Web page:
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Shared Decision-Making: Using Patient-Centered Decision Aids to Improve Outcomes and Reduce Overuse Debra L. Ness Co-Chair, Consumer-Purchaser Disclosure.

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Presentation on theme: "Shared Decision-Making: Using Patient-Centered Decision Aids to Improve Outcomes and Reduce Overuse Debra L. Ness Co-Chair, Consumer-Purchaser Disclosure."— Presentation transcript:

1 Shared Decision-Making: Using Patient-Centered Decision Aids to Improve Outcomes and Reduce Overuse Debra L. Ness Co-Chair, Consumer-Purchaser Disclosure Project President, National Partnership for Women & Families Peter V. Lee Co-Chair, Consumer-Purchaser Disclosure Project Executive Director, National Health Policy Pacific Business Group on Health Invitational Working Session July 1, 2009

2 1 Agenda Welcome and Introductions –Debra L. Ness, Disclosure Project and NPWF Setting the Context for Shared Decision-Making –Peter V. Lee, JD, Disclosure Project and PBGH Overview of Shared Decision-Making Aids and Effect on Outcomes –Lyn Paget, Foundation for Informed Medical Decision Making –Catharine Clay, Ctr. For Shared Decision-Making, Dartmouth- Hitchcock Medical Center Public and Private Policy Options for Implementing SDM –Eva DuGoff, Office of Senator Ron Wyden (D-OR) –Elizabeth Barbeau, Health Dialog Roundtable Discussion –Peter Lee and Debra Ness

3 2 Health Reform Elements Major Policy AreaCritical Value Policies Coverage expansion and Financing 1. Align public and private policies 2. Connector or Exchange promoting value Benefits 3. Assure core benefits promote affordable “right care” System Reforms 4.Full measures and public reporting (including release Medicare data) 5.Promote wellness and care coordination 6.Consumer and provider incentives for shared decisions 7.Payment reform – Change payments AND the decision process Infrastructure 8. Patient-centered comparative effectiveness 9. HIT that promotes better care 10. Foster innovation

4 3 Shared decision-making should encompass four key elements in which a patient working with their clinician: Understands the disease or condition (its risk and seriousness); Understands the treatment/prevention options (including the risks, benefits, alternatives, and uncertainties); Has weighed his or her values regarding the potential benefits and harms associated with the treatment options; and Has engaged in decision-making at a level at which he or she desires and feels comfortable. Adapted from Task Force on Community Preventive Services definition as described in “How Might Clinicians Facilitate Patient Participation in Decision-making?,” Agency for Healthcare Quality and Research,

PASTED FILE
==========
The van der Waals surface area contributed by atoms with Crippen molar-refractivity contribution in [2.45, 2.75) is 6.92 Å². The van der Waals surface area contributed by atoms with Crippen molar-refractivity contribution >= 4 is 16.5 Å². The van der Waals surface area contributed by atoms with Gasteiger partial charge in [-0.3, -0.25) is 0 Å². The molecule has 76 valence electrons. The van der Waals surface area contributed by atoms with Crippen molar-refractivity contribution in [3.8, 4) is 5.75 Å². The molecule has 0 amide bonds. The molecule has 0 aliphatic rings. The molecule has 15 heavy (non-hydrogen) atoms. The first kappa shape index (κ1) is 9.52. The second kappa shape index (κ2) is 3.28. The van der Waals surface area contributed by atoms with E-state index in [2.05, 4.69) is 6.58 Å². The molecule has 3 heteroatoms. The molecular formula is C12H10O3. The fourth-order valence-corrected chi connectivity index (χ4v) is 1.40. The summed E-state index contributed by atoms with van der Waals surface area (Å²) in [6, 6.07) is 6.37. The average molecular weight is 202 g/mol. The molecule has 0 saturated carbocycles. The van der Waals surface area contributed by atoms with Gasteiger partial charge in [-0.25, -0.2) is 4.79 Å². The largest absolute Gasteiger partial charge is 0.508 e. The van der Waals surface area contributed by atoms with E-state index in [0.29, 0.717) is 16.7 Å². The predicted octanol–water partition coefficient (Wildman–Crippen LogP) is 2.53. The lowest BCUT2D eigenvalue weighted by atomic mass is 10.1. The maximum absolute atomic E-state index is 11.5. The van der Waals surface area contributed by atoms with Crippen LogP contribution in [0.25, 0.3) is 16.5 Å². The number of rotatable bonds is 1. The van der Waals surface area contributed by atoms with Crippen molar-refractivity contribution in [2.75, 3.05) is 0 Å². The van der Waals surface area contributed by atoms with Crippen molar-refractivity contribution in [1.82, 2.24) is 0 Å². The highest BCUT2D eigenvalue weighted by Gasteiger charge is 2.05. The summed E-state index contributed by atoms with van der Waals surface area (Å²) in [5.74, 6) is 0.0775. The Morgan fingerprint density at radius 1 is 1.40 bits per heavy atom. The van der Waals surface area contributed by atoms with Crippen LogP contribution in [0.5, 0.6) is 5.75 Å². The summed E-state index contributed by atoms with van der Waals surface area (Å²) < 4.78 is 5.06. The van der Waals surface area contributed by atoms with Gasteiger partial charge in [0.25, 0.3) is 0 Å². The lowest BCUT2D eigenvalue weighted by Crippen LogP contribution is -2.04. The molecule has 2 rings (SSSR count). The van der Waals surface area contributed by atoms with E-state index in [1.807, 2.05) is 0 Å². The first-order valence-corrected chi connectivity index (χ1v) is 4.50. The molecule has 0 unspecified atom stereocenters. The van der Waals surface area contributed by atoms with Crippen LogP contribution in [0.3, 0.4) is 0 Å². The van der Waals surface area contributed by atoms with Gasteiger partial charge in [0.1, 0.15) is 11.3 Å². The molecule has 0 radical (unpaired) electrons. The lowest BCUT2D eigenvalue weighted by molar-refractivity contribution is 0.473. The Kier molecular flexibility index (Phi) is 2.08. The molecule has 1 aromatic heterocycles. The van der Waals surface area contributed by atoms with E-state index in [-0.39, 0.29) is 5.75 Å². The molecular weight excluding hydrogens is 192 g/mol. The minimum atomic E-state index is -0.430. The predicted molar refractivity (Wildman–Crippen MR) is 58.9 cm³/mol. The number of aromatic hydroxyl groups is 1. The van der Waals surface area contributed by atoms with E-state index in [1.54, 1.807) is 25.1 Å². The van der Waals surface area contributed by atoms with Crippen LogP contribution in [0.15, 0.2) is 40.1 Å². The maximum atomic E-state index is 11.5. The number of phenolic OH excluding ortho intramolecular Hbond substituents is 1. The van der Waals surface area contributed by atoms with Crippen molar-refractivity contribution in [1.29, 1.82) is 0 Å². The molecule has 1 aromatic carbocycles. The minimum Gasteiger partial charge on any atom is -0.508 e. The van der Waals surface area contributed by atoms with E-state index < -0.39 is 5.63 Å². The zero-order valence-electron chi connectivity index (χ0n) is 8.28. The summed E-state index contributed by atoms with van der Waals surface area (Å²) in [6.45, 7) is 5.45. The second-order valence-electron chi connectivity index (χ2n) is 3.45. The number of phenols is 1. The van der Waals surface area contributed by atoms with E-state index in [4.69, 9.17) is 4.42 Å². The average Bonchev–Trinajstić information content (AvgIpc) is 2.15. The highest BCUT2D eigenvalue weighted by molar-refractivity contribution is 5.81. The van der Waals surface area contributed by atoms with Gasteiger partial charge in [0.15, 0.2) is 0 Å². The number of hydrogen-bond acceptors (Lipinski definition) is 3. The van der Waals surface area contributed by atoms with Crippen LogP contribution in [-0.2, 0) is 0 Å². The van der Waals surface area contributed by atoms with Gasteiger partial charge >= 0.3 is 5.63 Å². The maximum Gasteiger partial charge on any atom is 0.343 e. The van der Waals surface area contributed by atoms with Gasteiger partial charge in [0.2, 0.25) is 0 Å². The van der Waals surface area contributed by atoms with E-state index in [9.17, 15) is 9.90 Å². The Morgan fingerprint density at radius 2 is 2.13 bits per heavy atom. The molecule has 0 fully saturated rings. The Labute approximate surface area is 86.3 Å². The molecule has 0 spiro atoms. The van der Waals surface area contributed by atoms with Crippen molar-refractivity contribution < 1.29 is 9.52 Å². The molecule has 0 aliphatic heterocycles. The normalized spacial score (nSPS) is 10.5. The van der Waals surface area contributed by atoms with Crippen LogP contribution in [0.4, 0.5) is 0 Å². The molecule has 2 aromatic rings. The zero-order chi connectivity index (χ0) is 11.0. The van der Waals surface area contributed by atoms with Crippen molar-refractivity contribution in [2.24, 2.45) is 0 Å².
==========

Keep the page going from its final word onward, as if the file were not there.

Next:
5 4 Why Shared Decision-making (“SDM”) is Core to Reforming Care Delivery SDM and use of Patient Decision Aids (“PtDAs”) are at the heart of making care patient-centered. They recognize that for preference-sensitive care, variation should be driven by patient not provider preferences SDM has the potential of reducing unwarranted variations in the use of preference-sensitive health care options Numerous randomized trials indicate that Patient Decision Aids (PtDAs) prevent overuse of options that informed patients do not value Shared decision-making provides a patient-centered foundation for the use of comparative effectiveness research

6 5 Challenges to Expanding Shared Decision-making History of “informed consent” being uninformed and non-consensual (signing long legalese document prior to procedure) Clinicians rarely trained or supported in engaging patients/caregivers as partners Evidence gaps: –Risks, benefits and alternative treatments –What types of SDM or patient aids make the most difference No standard definitions of share decision-making Misaligned incentives – big money for DOING procedures, no money for helping patients decide what’s right for them

7 6 Private Sector SDM Adoption: Wide Variation in Employer Demand and Health Plan Support General Support: Responding to patients and/or providers’ requests for information; wide support for incorporating SDM features as part of nurselines or general counseling programs Specific Support: Growth in strategies to facilitate SDM tools in clinical settings; using data to identify patients who would benefit